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April 22 2015

Are all superhero TV shows basically the same? The Daily Dot takes a look at the shared tropes of current shows based on graphic novels. SHIELD and Daredevil have a few while Agent Carter only has two.

Well...that's stupid.
Are all murder-solving procedurals the same?
Are all police dramas the same?
Are all supernatural dramas the same?
Are all family-centered sitcoms the same?
Are all shows that Mark Sheppard guest stars in the same?
"Are all shows that Mark Sheppard guest stars in the same?"

They all get noticeably better when he's in them... but that's not the same thing, is it? ;)
Title is very misleading, the shows share a lot (well, some) tropes, but the basic sentiment is right on: networks are very conservative, so if they make a lot of their superhero shows like crime procedurals, they won't "lose" viewers. You can tell all the people calling the shots are fifty plus year old white guys!

I love the way that shows like Agents of SHIELD, Agent Carter, the Flash, and Arrow all build in and expand on the worlds we see in the comics.
Mark Sheppard plays basically the same character every show he's in... and it's always awesome.
Agent Carter wasn't like other super hero shows. It was special and unique - just like the two marks on the graph say.
Do all superhero series and movies have similar tropes? Of course, but that's essentially true of EVERY genre. It's all about the director or showrunner bringing his/her own ideas, tone and ideologies to the party that makes everything differently awesome. Diversity is the spice of life.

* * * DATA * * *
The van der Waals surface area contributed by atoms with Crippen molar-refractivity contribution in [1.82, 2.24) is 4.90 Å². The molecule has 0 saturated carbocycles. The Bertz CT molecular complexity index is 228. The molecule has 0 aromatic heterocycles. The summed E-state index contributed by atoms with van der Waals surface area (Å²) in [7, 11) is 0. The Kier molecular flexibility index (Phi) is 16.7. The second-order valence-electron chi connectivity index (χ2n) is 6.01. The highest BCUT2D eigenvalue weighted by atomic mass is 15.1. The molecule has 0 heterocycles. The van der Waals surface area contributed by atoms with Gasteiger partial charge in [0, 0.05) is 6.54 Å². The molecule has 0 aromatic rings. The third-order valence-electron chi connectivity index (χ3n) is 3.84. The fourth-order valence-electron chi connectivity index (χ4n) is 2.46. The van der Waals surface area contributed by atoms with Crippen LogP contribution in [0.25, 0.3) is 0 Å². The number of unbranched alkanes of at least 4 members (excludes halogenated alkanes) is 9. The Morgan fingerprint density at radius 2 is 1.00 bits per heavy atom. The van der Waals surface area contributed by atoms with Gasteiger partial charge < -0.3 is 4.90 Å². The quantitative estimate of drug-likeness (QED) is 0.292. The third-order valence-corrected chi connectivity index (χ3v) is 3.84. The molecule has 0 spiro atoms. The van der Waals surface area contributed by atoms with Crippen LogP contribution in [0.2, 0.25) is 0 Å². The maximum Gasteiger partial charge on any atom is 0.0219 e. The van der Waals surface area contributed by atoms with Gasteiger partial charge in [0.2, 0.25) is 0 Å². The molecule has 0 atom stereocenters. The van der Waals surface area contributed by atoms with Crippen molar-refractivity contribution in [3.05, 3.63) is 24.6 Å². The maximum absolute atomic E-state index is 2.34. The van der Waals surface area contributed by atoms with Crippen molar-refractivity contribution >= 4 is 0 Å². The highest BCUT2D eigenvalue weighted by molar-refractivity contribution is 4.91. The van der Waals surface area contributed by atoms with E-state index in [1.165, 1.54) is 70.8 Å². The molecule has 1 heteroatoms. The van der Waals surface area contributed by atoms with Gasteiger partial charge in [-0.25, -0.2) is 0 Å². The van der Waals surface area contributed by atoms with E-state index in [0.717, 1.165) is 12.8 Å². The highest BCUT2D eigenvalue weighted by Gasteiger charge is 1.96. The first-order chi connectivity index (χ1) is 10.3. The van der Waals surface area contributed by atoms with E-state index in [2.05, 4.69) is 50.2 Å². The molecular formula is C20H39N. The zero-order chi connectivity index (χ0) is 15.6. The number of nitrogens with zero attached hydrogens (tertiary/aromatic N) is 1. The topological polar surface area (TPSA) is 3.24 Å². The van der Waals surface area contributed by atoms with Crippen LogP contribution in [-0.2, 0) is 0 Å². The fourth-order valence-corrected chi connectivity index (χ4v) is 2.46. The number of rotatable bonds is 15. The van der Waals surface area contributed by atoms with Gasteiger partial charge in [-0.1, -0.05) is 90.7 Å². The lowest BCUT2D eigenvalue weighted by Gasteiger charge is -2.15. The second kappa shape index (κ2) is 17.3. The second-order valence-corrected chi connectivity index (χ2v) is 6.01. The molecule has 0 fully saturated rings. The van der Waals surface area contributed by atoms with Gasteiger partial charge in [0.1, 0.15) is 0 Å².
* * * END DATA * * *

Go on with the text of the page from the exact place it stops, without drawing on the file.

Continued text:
I could easily create a chart that clearly shows we've been watching the same sitcom tropes over and over ever since I Love Lucy and The Honeymooners. That doesn't suddenly make The Andy Griffith Show and South Park the same show.

And between live-action shows, animated shows and shows centered around original, non-Marvel/DC superheroes (Buffy, Angel, The Tick) I think there's been a nice variety in tone and content over the years. And I think we're going to be getting even more unique takes on the genre in the years to come.

[ edited by JesusSavedIn01 on 2015-04-22 22:06 ]
Do they mean Enver as "stunt casting" on Agent Carter? How is that stunt casting? He was perfect as Sousa. I think that just means he was cast because he's a great actor and they'd be an idiot not to hire him.
Are all songs the same because we only have 8 notes to work with? I am reminded of the king in Amadeus saying "too many notes."
I guess it is possible to tire the simple mind, that doesn't have the sorting space for nuances.
Umm... by my count there are 110 boxes on that chart, of which 52 (i.e. <50%) are filled in... meaning that - going by the criteria given - collectively these shows would seem to be more dissimilar from each other than anything else.

[ edited by brinderwalt on 2015-04-22 22:59 ]
A genre is identified by its tropic elements, iconography, and the same basic narrative, no? Or at least that's what I learned taking a billion classes on genre as a media studies major. I'd be surprised if they DIDN'T have anything in common.
I think TenTonParasol nailed it. It's like someone came up with a chart showing that all Westerns have guns, horses, and hats, so "High Noon" and "Paint Your Wagon" are the exact same movie.
brinderwalt - Thanks for doing the math. After looking at that chart I came here to say that it does not at all support their position.

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